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Thursday, March 28, 2019
Opening Day, 2019.
I am a traditionalist—and an arch one. But the ancient game of baseball, which had its international opening last week in Japan, is officially opening for business today. It's the earliest opening day in the history of the game.
Baseball, when the game and the world made sense, was meant to begin around tax day—mid-April. There oughtta be some warmth in the air, some buds on the branches, or even leaves on the trees and kids should be pleading with their moms, ‘can’t I go to school without a jacket?’
Instead, like in every other aspect of our lives, the money people have taken over. And they’re squeezing every cent out of the game like they're getting blood from a stone. We could see games played in slush, or freezing temperatures, or during a blizzard. And no one would care so long as the TV money comes rolling in.
There’s no going back, of course. Baggy flannel uniforms are gone forever. So is the original Yankee Stadium, and 50-cent seats in the bleachers. And crafty lefties making $32,500 and glad to get it.
Anyway, even if it’s two weeks too early, baseball being played is better than baseball not being played. And while I’m too nostalgic by half and probably won’t make it to a major league ballpark for my tenth straight season (I don’t believe in going to ballparks paid for by taxpayers, festooned with corporate logos and with their best seats only available to billionaires) I do still have love for the game.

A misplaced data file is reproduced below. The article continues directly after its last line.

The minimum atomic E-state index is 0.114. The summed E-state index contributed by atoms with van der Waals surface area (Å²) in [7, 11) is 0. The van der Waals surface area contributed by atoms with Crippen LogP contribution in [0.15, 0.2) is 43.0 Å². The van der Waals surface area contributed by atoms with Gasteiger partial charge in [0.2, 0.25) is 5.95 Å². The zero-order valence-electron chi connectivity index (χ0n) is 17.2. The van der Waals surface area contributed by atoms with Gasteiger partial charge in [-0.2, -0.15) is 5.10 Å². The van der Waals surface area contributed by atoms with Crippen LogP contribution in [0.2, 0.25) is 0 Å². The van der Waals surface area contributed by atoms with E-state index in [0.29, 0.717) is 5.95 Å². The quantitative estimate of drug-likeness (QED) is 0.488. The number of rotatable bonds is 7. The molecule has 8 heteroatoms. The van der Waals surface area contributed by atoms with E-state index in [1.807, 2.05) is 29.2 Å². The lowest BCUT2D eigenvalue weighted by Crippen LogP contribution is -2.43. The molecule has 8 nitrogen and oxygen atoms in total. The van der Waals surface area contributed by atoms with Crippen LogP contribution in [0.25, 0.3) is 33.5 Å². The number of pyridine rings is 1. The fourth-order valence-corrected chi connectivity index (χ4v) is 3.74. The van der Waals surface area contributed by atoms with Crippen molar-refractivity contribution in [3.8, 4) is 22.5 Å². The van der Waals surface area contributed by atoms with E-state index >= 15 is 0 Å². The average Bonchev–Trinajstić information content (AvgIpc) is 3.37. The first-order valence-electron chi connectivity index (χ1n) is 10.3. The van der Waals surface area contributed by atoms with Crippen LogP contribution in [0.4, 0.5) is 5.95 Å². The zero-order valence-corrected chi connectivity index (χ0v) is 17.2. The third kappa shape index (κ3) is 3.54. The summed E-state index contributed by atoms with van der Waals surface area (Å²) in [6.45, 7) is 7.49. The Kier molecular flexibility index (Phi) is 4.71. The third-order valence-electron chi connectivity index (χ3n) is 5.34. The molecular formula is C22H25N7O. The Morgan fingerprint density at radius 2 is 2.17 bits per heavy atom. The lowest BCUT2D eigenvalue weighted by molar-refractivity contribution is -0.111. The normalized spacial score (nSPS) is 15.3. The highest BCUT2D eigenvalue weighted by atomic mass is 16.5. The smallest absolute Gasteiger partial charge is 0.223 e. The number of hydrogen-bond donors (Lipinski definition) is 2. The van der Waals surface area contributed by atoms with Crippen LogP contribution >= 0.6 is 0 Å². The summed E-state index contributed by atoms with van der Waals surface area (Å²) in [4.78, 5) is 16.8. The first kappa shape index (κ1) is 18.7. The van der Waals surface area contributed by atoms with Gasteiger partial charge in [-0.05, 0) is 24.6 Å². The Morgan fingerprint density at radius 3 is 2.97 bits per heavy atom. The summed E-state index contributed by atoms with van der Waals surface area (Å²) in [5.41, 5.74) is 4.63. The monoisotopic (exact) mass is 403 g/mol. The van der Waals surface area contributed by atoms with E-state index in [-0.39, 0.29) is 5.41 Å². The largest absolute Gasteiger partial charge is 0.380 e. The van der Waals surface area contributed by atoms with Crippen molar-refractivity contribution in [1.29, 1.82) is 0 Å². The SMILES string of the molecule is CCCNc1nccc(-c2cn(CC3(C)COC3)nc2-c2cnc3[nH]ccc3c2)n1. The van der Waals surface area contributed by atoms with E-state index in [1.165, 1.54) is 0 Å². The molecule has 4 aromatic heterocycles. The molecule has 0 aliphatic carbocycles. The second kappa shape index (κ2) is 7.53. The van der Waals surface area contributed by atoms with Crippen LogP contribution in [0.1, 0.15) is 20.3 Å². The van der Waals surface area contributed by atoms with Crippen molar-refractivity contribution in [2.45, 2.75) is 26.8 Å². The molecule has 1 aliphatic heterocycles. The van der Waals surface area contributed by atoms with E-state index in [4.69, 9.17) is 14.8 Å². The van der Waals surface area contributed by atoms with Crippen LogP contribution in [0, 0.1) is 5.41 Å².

Maybe I love only the game as it once was--innocent and pure. Maybe, in fact, baseball never was innocent and pure, but once, I was. And maybe it's that that I miss. Regardless, of all that, here's a small musical trip down baseball’s past.
I LOVE MICKEY (Mickey Mantle and Teresa Brewer.) Recorded, I believe, after Mickey's 1956 Triple Crown season.
JOLTIN’ JOE DIMAGGIO (Les Brown and his Band of Renown.) Recorded in 1941, before the US entered WWII and after the Yankee Clipper's 56-game hitting streak.
STAN "THE MAN" MUSIAL. (Dunno who composed/performed this.) Musial? 475 homers, .331 batting average, 1,951 RBIs, 3,630 hits. That Musial.
CARL YASTRZEMSKI (Dunno who composed/performed this.) Triple Crown in 1967 and Boston's first pennant since the American Revolution in 1776.
BASEBALL BOOGIE by MABEL SCOTT. "If I pitch, will you catch?" All innuendo, all the time. And some nice footage.
"SAY HEY" by THE TRENIERS. A tribute to Willie Mays. The Treniers are always worth listening to. They're unknown today which I find lamentable.
DID YOU SEE JACKIE ROBINSON HIT THAT BALL? By the great Buddy Johnson and his Orchestra. In my view, the best baseball song of all time.
THE DODGERS SONG by Danny Kaye as in Korny. Yeah, it's hard to listen to Kaye after Buddy Johnson. But it's hard to listen to anyone after Buddy Johnson.
LOVE IS LIKE A BASEBALL GAME by THE INTRUDERS. "Love is just like a baseball game...three strikes, yer out!" I don't know anything about the Intruders. They were from Philly in the early '60s and got overshadowed by the O'Jays.
THE BALL GAME by SISTER WYNONA CARR backed by a Hammond 57 organ and Jesus himself. Sister Carr has a winning and ecumenical line-up.
And some spoken-word magic by the Ol' Perfesser, CASEY STENGEL.
The BABE RUTH STORY with WILLIAM BENDIX. A mediocre movie but deserving of a place in the cornball Hall of Fame. The Babe calls his homer...I think he saves a dying kid in the process.
PRIDE OF THE YANKEES. Because it's always good to end these things with tears. And Gary Cooper.